Kawatiri Historic Railway Walk

Kawatiri Historic Railway Walk

Kawatiri Historic Railway Walk

Your Nature Guide

Marios Gavalas's avatar

Marios Gavalas

Author And Researcher

Nau mai, haere mai

Nau mai, haere mai

I'm Marios, delivering the best of Aotearoa's nature walks to your device.

I've personally walked hundreds of New Zealand's tracks and spent months in libraries uncovering interesting information on New Zealand/Aotearoa. And you'll find a slice of that research on this page - enjoy!

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Photos

Tunnel is over 1300m long

Information

1.5 km return | 30 minutes return

A historic railway tunnel and construction camp st amid beech forest

Access

The track starts at Kawatiri Junction, the junction between SH63 and SH6 34 km from Murchison and 25 km from St Aranaud. There is an information shelter, picnic site and toilets beside the large parking area.

Track

Follow the grassy track alongside the Hope River then cross the footbridge (perched on the original abutments).

The loop track starts at the entrance to the tunnell.

Heading left the gravel track makes a short, steep ascent before a descent via steps, which can be slippery.

Take a torch for the full length of the tunnel.

All the track passes through beech forest.

European History

Nelson residents always dreamed of a railway and fought hard to ensure a link to the Main Trunk Line. Work started in 1873 on the 30 km section to Foxhill via Bishopdale, Stoke, Richmond, Brightwater, Wakefield and Wai-iti.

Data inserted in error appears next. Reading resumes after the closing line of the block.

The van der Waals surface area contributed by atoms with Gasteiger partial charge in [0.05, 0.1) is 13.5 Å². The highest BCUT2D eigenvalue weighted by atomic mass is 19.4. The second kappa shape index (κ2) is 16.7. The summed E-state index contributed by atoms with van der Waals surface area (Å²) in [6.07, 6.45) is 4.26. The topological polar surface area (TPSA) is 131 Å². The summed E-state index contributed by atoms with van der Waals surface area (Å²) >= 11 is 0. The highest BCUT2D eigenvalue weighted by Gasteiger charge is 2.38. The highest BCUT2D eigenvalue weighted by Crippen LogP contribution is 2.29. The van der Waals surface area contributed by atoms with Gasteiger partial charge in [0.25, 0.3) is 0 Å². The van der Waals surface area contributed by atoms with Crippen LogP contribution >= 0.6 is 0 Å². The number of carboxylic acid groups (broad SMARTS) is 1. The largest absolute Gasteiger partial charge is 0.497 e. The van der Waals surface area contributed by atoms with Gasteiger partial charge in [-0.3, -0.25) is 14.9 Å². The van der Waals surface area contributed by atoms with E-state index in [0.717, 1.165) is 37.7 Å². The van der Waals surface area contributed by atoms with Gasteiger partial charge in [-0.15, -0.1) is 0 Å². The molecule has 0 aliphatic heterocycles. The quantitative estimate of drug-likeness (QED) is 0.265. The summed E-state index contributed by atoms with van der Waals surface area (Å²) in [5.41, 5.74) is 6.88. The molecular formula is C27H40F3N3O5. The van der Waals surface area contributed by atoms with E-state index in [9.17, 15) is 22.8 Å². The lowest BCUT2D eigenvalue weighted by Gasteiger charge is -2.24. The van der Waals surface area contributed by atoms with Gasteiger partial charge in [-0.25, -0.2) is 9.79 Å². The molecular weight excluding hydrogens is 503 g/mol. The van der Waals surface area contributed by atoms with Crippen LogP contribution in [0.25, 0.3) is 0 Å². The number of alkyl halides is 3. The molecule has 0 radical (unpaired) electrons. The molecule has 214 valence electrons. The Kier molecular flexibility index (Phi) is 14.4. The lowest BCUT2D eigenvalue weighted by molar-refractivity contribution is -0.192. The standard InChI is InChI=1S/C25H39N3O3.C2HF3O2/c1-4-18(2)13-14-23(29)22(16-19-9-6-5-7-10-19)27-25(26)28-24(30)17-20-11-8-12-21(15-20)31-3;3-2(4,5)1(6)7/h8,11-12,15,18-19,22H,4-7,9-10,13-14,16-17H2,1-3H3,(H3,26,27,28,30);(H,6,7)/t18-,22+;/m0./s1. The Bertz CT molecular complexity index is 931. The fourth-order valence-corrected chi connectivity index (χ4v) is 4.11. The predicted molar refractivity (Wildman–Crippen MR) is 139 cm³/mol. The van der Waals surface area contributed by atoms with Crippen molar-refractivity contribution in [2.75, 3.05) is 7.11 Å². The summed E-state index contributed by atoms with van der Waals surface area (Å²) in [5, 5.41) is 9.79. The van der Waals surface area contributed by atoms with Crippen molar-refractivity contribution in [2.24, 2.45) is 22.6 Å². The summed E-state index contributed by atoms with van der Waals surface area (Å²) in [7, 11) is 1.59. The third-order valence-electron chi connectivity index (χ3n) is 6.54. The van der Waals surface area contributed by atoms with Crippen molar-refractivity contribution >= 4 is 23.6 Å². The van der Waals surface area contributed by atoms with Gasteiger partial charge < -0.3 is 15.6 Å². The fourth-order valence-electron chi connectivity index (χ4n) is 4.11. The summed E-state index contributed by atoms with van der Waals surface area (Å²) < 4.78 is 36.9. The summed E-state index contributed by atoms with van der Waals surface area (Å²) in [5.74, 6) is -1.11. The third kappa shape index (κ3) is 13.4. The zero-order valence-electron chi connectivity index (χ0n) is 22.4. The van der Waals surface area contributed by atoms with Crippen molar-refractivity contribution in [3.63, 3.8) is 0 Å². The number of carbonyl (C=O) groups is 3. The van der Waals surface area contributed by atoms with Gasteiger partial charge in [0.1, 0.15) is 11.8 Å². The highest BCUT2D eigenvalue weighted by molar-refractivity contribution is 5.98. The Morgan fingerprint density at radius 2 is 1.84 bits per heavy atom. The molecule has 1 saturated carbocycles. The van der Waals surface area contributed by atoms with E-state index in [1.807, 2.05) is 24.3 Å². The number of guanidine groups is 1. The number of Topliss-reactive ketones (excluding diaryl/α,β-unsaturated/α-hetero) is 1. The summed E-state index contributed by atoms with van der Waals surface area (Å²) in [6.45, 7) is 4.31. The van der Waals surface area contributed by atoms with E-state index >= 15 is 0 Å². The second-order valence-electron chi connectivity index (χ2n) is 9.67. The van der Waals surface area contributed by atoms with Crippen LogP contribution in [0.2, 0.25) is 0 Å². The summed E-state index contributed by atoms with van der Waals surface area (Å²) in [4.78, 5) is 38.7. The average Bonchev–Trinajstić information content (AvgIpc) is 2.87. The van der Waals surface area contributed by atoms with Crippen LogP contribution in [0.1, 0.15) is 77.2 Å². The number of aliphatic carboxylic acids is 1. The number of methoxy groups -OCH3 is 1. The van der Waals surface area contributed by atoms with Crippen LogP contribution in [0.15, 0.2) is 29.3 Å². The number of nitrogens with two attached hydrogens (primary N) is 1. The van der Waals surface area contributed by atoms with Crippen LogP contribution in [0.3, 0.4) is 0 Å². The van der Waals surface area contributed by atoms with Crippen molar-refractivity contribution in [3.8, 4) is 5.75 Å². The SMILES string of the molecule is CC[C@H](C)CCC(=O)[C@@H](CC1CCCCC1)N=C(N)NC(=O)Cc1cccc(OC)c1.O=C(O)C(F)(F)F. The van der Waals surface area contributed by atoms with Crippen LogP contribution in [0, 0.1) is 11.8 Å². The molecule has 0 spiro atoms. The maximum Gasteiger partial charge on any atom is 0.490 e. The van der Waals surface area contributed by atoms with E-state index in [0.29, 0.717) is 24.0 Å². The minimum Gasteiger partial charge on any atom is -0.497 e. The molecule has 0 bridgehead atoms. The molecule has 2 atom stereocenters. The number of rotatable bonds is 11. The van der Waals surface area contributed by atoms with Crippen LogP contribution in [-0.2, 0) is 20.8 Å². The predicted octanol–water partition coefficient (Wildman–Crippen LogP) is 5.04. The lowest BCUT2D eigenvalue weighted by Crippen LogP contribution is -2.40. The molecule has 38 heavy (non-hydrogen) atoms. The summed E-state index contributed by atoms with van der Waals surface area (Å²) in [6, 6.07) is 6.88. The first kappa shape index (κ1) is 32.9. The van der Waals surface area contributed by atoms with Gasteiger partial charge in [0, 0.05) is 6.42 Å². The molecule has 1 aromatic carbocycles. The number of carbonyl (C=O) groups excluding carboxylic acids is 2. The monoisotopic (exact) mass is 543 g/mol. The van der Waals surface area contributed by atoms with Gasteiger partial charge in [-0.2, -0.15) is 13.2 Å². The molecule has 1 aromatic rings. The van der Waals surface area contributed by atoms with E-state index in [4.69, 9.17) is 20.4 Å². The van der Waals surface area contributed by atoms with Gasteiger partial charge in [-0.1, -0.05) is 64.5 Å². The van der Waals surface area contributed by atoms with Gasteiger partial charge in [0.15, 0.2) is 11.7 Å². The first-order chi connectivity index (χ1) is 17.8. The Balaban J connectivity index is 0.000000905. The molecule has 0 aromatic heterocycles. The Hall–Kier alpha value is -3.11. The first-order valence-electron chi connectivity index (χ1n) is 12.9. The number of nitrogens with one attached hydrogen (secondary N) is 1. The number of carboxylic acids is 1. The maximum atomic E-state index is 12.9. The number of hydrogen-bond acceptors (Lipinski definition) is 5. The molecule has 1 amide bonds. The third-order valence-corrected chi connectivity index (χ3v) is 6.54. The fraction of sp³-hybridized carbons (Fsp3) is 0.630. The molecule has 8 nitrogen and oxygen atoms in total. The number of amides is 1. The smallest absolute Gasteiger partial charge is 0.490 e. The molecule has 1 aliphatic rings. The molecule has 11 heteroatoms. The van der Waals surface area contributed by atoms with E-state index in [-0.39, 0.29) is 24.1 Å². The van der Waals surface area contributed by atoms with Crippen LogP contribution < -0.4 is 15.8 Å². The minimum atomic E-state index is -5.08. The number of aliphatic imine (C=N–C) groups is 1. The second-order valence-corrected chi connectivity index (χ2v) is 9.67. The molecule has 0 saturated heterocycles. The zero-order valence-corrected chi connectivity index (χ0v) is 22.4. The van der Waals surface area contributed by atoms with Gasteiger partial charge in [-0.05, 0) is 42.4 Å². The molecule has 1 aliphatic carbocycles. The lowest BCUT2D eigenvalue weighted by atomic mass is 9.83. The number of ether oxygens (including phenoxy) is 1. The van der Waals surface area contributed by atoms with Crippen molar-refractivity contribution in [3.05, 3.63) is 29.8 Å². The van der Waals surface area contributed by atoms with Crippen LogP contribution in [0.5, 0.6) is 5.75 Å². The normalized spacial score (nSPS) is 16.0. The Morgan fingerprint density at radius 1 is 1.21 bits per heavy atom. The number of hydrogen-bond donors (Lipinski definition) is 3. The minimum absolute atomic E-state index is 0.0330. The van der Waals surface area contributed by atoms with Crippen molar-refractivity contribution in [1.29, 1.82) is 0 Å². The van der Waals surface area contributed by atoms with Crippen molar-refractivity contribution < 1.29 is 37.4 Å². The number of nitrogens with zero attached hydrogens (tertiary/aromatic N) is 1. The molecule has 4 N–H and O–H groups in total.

From 1890 the extension to Belgrove was continued towards Kohatu, a section which required the piercing of the Spooner Range. A construction camp near the eventual 1352m tunnel rolled on after opening in 1897 and the thrust continued towards Tadmor, via Tapawera. A rail and road bridge crossed the Motueka River in 1906. It had taken 33 years to construct 66 km of track.

In 1920 work started on the section to Kawatiri, including the excavations for the 185 metre-long tunnel and a work camp at Pikomanu. The interpretation panel gives more insight into the lives of the railway construction workers.

Frustrations grew as progress was lackadaisical but the line only made it as far as Gowan Bridge. All work ceased with the Great Depression in 1931.

With the rise on road freight and demise in passenger numbers, the line died a slow death, finally shutting up shop in 1955.

Details

Feature Value Info

Location

South IslandNelson RegionMurchison

Categories

  • Walking
  • Free

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DOC Managed

Thanks to all the good people working for the NZ Department of Conservation - for all your hard work - making NZ more beautiful, accessable and healthy! Cheers 😍

Nick Morrison's avatar

Nick Morrison

Rankers owner